Tags: Education, In This Issue, Home & Food, Kids, Parenting
Back to School
Getting back into the groove
August 01, 2011Getting back into school-time routines can be hard – and not just on the Kids. As the head of the house, executing and maintaining those routines is your job. Here are some tips to help you and the kids stay on your game.
Bedtime routine: You'll have a manic morning without one
• Set a bedtime early enough to ensure everyone gets eight hours of sleep. Then aim to get in bed 30 minutes before that. If a student is groggy at school, they won't be as productive. Try not to cut into the designated sleeping hours to buy more time in during the day.
• Pick out clothes the night before. Give your child two or three preselected outfits to choose from. This way, he or she won't dillydally in their closet only to pick an outfit that looks like it belongs in Lady Gaga's wardrobe.
• Have the kids arrange their launch pads and pack their backpacks. See if there are any papers you need to sign or teacher correspondence you should read, and write important dates on the calendar. Check up on their grades and homework schedules at this time, too. "When the student knows his parents are aware of his grades and assignments, there's less chance for failure," Susan Stretchberry, director for Sylvan Learning's south Indianapolis location, said.
• Pack lunches or pass out lunch money if tomorrow's lunch menu seems palatable. Always keep an extra day's worth of lunch money in their backpack in case you forget this step.
• Plan breakfast. Make it quick and easy, and prepare what you can the night before.
• Have the kids bathe at night to save time in the morning.
• Do the same thing each night right before bed to help them wind down: read a book or listen to music, pray together and talk about the next day's plans. A child is most successful at staying on task when he or she knows what's coming.
Morning routine: It'll start everyone's day off right
• Get yourself up earlier than the rest of the family to have your coffee in peace. Then get yourself completely dressed and ready for the day so that you can concentrate solely on the kids when they wake up.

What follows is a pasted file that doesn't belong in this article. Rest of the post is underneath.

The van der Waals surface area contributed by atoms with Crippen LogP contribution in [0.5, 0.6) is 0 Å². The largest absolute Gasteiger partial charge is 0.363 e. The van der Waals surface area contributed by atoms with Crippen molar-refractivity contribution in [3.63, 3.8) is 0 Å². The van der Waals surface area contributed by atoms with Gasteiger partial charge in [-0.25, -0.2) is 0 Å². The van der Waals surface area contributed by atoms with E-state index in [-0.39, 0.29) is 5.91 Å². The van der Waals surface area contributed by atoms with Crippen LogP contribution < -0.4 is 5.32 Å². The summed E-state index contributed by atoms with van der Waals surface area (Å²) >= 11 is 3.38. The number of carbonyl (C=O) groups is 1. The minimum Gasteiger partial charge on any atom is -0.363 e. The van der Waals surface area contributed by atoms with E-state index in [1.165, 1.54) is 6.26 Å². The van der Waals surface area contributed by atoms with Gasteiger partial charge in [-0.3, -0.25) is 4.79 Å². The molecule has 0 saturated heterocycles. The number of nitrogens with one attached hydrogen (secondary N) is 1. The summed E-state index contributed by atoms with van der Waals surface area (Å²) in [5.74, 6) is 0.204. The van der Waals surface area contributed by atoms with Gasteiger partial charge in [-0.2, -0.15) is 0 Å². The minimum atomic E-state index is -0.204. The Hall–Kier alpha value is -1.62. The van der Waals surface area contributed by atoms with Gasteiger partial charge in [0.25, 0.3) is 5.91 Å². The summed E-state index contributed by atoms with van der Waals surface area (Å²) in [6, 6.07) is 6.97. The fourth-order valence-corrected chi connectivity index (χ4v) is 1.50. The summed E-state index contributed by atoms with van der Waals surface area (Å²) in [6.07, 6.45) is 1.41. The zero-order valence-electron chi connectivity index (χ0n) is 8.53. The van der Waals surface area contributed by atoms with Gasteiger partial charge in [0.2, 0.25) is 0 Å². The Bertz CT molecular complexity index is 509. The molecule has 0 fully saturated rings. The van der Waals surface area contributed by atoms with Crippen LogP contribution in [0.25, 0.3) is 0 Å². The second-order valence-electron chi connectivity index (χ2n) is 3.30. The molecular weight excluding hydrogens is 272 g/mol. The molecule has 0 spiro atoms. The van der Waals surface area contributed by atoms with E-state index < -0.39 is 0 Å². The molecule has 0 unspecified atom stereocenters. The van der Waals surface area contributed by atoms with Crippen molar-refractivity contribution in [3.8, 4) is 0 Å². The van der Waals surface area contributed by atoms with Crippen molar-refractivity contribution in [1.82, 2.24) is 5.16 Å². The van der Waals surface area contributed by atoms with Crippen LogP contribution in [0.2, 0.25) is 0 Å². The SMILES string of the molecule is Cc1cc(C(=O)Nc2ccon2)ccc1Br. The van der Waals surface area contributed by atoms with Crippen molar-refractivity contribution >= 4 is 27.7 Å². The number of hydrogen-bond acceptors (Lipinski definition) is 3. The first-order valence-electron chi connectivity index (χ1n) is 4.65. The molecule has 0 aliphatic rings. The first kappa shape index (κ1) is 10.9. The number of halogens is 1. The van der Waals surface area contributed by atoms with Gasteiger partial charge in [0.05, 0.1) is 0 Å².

• Encourage them to wake up to their own alarm clocks. This doesn't mean you won't end up dragging them out of bed – it's just a good habit to start at a young age.
• They've already showered, so have the kids put on their clothes first thing out of bed. The longer they stay in their pajamas, the lazier they'll be.
• Aim to leave 15 minutes earlier than you normally would. It's nice to have that extra padding of time if needed, but it's also smart to teach the kids about the importance of showing up a little early. Arriving to school early makes for a calmer start to their morning, rather than a rushed and stressful jog to their class before the bell. It's also safer to leave earlier so that you're not inclined to drive like a maniac in an attempt to get the kids to school on time.
After-school routine: You'll teach the kids what's important
• Give them a half-hour to change into play clothes and grab a healthy snack before they start their homework. The snack will keep them from wanting naps and will help them focus on studying.
• Stand firm on blocking out a time after school for academics, said Julie Thompson Steck, Ph.D., a psychologist specializing in children and adolescents with learning, social, emotional and behavorial disabilities. "Even if the child doesn't have homework some days, you should use the time to address upcoming assignments so that projects don't build up, and discuss grade progress so that problems don't arise there."
• It's best for kids to get their homework out of the way first so that the lessons will be fresh in their minds. They're also more alert in the afternoon than at night. And if they struggle with an assignment, there's more time to work through it.
• Do homework at a regular time and in the same place each day, and give each child his or her own work space. "Keeping these things consistent will improve your child's grades, study habits and comprehension," Rick Fallis, Sylvan Learning's director at the northeast Indianapolis location, said. "The more habitual this is, the more success I see [at Sylvan]."
• Reward the kids with short homework breaks between subjects. It will help to keep them focused when the work is broken down into smaller, more manageable chunks.
Parents teach best by example, so show your kids the value of routines. Familiarize them with the habitual happenings, and they'll be able to concentrate easier, with fewer fits about what's expected of them.
Routines can sometimes have a bad reputation as being boring and rigid, but they don't have to be miserable to stick to. When you adhere to them, routines can actually provide more free time for the pleasurable, spontaneous stuff. Allow the routines to be the family's gateway to fun!